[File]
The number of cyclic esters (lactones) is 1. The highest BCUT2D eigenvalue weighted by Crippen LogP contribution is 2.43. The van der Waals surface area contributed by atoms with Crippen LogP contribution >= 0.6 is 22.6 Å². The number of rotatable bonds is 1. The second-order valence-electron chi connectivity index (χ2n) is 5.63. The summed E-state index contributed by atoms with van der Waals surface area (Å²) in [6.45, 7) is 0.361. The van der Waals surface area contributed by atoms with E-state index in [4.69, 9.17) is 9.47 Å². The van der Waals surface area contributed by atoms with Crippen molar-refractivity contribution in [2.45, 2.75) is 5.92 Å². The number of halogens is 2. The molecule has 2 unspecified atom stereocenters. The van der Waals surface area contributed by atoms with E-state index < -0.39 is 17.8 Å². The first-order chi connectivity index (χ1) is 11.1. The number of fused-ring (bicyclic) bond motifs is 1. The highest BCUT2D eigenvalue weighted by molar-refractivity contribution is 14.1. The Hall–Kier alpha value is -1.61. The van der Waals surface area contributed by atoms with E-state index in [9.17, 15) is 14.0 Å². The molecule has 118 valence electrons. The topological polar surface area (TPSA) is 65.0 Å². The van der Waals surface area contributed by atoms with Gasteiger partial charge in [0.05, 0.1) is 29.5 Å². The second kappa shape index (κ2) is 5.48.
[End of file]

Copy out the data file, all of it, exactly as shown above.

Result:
The number of cyclic esters (lactones) is 1. The highest BCUT2D eigenvalue weighted by Crippen LogP contribution is 2.43. The van der Waals surface area contributed by atoms with Crippen LogP contribution >= 0.6 is 22.6 Å². The number of rotatable bonds is 1. The second-order valence-electron chi connectivity index (χ2n) is 5.63. The summed E-state index contributed by atoms with van der Waals surface area (Å²) in [6.45, 7) is 0.361. The van der Waals surface area contributed by atoms with E-state index in [4.69, 9.17) is 9.47 Å². The van der Waals surface area contributed by atoms with Crippen molar-refractivity contribution in [2.45, 2.75) is 5.92 Å². The number of halogens is 2. The molecule has 2 unspecified atom stereocenters. The van der Waals surface area contributed by atoms with E-state index < -0.39 is 17.8 Å². The first-order chi connectivity index (χ1) is 11.1. The number of fused-ring (bicyclic) bond motifs is 1. The highest BCUT2D eigenvalue weighted by molar-refractivity contribution is 14.1. The Hall–Kier alpha value is -1.61. The van der Waals surface area contributed by atoms with E-state index in [9.17, 15) is 14.0 Å². The molecule has 118 valence electrons. The topological polar surface area (TPSA) is 65.0 Å². The van der Waals surface area contributed by atoms with Gasteiger partial charge in [0.05, 0.1) is 29.5 Å². The second kappa shape index (κ2) is 5.48.